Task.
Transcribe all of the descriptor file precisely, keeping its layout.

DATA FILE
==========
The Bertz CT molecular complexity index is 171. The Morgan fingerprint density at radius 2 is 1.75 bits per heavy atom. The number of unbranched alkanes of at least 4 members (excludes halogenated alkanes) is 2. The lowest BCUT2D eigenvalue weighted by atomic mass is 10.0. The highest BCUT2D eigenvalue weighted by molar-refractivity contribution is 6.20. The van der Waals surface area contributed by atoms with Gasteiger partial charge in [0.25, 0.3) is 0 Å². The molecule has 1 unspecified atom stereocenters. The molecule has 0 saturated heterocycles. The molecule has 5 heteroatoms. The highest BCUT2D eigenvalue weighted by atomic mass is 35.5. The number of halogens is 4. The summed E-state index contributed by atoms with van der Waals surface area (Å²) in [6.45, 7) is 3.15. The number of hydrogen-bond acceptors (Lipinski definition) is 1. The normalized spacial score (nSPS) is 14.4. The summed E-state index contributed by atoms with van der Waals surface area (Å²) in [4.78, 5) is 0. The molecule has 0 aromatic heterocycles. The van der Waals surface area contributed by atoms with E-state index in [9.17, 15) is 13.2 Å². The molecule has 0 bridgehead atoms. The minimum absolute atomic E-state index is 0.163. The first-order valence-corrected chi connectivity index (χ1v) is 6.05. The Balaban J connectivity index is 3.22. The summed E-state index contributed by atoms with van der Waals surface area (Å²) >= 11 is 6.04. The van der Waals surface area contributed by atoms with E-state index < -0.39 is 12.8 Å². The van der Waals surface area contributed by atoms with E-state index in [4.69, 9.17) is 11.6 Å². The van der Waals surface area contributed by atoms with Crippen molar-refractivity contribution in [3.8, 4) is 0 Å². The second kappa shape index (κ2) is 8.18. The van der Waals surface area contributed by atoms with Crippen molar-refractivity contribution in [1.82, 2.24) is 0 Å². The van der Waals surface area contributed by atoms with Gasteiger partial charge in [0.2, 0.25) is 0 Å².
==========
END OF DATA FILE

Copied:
The Bertz CT molecular complexity index is 171. The Morgan fingerprint density at radius 2 is 1.75 bits per heavy atom. The number of unbranched alkanes of at least 4 members (excludes halogenated alkanes) is 2. The lowest BCUT2D eigenvalue weighted by atomic mass is 10.0. The highest BCUT2D eigenvalue weighted by molar-refractivity contribution is 6.20. The van der Waals surface area contributed by atoms with Gasteiger partial charge in [0.25, 0.3) is 0 Å². The molecule has 1 unspecified atom stereocenters. The molecule has 0 saturated heterocycles. The molecule has 5 heteroatoms. The highest BCUT2D eigenvalue weighted by atomic mass is 35.5. The number of halogens is 4. The summed E-state index contributed by atoms with van der Waals surface area (Å²) in [6.45, 7) is 3.15. The number of hydrogen-bond acceptors (Lipinski definition) is 1. The normalized spacial score (nSPS) is 14.4. The summed E-state index contributed by atoms with van der Waals surface area (Å²) in [4.78, 5) is 0. The molecule has 0 aromatic heterocycles. The van der Waals surface area contributed by atoms with E-state index in [9.17, 15) is 13.2 Å². The molecule has 0 bridgehead atoms. The minimum absolute atomic E-state index is 0.163. The first-order valence-corrected chi connectivity index (χ1v) is 6.05. The Balaban J connectivity index is 3.22. The summed E-state index contributed by atoms with van der Waals surface area (Å²) >= 11 is 6.04. The van der Waals surface area contributed by atoms with E-state index < -0.39 is 12.8 Å². The van der Waals surface area contributed by atoms with E-state index in [4.69, 9.17) is 11.6 Å². The van der Waals surface area contributed by atoms with Crippen molar-refractivity contribution in [3.8, 4) is 0 Å². The second kappa shape index (κ2) is 8.18. The van der Waals surface area contributed by atoms with Crippen molar-refractivity contribution in [1.82, 2.24) is 0 Å². The van der Waals surface area contributed by atoms with Gasteiger partial charge in [0.2, 0.25) is 0 Å².